So I thought it would be a good shout to write a little blog post about the town I’ve been living in over the past few months and what I’ve been up to.
Cambodia was always on the list of places that I was going to visit on this trip. I came here briefly in 2013, visiting Siem Reap and Phnom Penh. At that time it still wasn't on the majority of "backpacker routes" and at risk of sounding holier than thou, it was relatively un touched. A beautiful country with a grim past, stunning temples and a slower pace of life that I envied.
Banteay Srey was on on the agenda and was the main reason why I came to Kampot. This is a fabulous social enterprise that empowers Khmer women by giving them vocational skills and also the space to learn English. And to be completely honest, you'll struggle to find better spa treatments anywhere else in Cambodia. I've been teaching yoga to guests and trainees, working on social media and marketing and also giving their "yoga outreach" project some love - so teaching yoga to Khmer staff (and sharing this with our Khmer yoga teacher) at other businesses in the area. In particular, an ethical clothing brand called Dorsu.
As my friend Madison put it, it takes a few days for you to actually get Kampot and what it’s about. When the bus initial pulled over outside the Giant Ibis travel agent, with the Durian Roundabout looming in the background, my heart sunk. The place looked like a grubby hole. A grubby hole where I was going to be spending the next couple of months… What on Earth have I done. In my head I’d imagined tango orange dirt roads, lush green jungle, the river running though… Almost the Khmer Dordogne (a few kilometres out of town IT IS like this!). I would hire or purchase a pale blue dutch bike to get myself around town, perhaps with a little basket… Etc etc etc. Oh the stories we make up in our heads! And alas, here I was with the reality being grey buildings, a busy road and a roundabout with a giant statue of a fruit that smells like death (Durian).
And of course, after a couple of days here - I had fallen in love with the place. I love the fact that it was a little rough around the edges. I had a pal who I'd met whilst volunteering at Soi Dog staying at the place next door to me, another friend who I'd met in Chiang Mai back in December who was also volunteering at Banteay Srey. So I was incredibly lucky to have friends here from the offset. I was staying right on the river, waking up and eating breakfast with a ridiculous view - the morning routine of dreams. On my evenings where I wasn't teaching, I'd walk over the bridge and sit on a bench (or at one of the noodle houses) to watch the sun set over the river and glowing orange behind the mountain.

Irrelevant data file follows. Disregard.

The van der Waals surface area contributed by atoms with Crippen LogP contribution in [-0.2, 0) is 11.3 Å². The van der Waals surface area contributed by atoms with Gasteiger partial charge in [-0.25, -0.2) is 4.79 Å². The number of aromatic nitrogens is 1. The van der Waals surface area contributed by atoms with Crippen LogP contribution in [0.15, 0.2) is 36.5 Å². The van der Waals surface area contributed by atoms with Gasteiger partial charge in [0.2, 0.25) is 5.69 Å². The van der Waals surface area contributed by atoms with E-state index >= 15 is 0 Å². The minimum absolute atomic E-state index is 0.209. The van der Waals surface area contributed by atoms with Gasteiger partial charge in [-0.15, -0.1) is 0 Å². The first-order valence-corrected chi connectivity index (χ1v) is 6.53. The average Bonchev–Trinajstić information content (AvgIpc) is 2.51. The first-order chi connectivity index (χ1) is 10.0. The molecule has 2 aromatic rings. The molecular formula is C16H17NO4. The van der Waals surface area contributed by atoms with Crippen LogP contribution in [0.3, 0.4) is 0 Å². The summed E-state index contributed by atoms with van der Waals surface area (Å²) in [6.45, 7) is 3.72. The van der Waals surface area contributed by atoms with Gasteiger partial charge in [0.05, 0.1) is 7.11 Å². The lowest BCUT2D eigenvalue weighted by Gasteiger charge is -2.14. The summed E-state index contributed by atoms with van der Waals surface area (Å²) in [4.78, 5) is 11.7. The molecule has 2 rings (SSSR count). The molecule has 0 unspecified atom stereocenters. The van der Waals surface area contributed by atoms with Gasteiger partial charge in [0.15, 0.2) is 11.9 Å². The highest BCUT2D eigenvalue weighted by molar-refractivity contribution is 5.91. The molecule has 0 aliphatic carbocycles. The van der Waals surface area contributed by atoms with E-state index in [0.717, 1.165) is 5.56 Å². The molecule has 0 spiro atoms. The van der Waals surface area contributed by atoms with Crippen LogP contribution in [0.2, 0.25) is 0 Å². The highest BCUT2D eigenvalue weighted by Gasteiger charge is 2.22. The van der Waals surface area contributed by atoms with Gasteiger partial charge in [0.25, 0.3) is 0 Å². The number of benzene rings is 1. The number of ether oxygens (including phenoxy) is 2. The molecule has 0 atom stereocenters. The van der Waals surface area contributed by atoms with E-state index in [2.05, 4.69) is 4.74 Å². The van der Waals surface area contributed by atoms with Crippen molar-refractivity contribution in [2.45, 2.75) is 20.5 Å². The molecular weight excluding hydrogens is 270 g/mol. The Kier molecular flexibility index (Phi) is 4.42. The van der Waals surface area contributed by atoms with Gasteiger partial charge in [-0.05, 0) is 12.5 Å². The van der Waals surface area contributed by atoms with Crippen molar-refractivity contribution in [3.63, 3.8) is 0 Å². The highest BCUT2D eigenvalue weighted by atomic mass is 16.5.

And food! So much food! Of course you can buy food very cheaply from street food vendors or from the market - some basic Khmer phrases works well for this! On top of this, if you want to have a break from Asian eats; you can get your mitts on Italian, burritos, and various places that cater specifically for vegans and vegetarians (Deva Cafe and Simple Things to name a few).
If you're bored of stuffing your face or massages, getting a tuk tuk out to one of the pepper plantations is a morning/ afternoon well spent. Or if you feel like your arms need toning, hiring a canoe or kayak and paddling down the river is bloody beautiful... Top tip, suncream and rehydration salts are your friends - there's not a lot of shade.
After almost three months staying in Kampot something began to click. The realisation when we travel to a new place an experience a culture, we are only really scratching the surface. We can never really understand a place after being somewhere for a few days or weeks - even after being here for a few months, I still feel like I’ve experienced such a tiny part of something much bigger.
Being here has given me space to think and I feel like I’ve mellowed and grown up at the same time. All experiences and encounters positive and negative have contributed to me growing as a person - and as a yoga teacher as well. I’ve finally allowed myself to simply be, to slow down, to relax without any guilt. Hours spent in a hammock reading a book or just watching the world go by. Something that seemed like such a luxury before has gradually become the norm.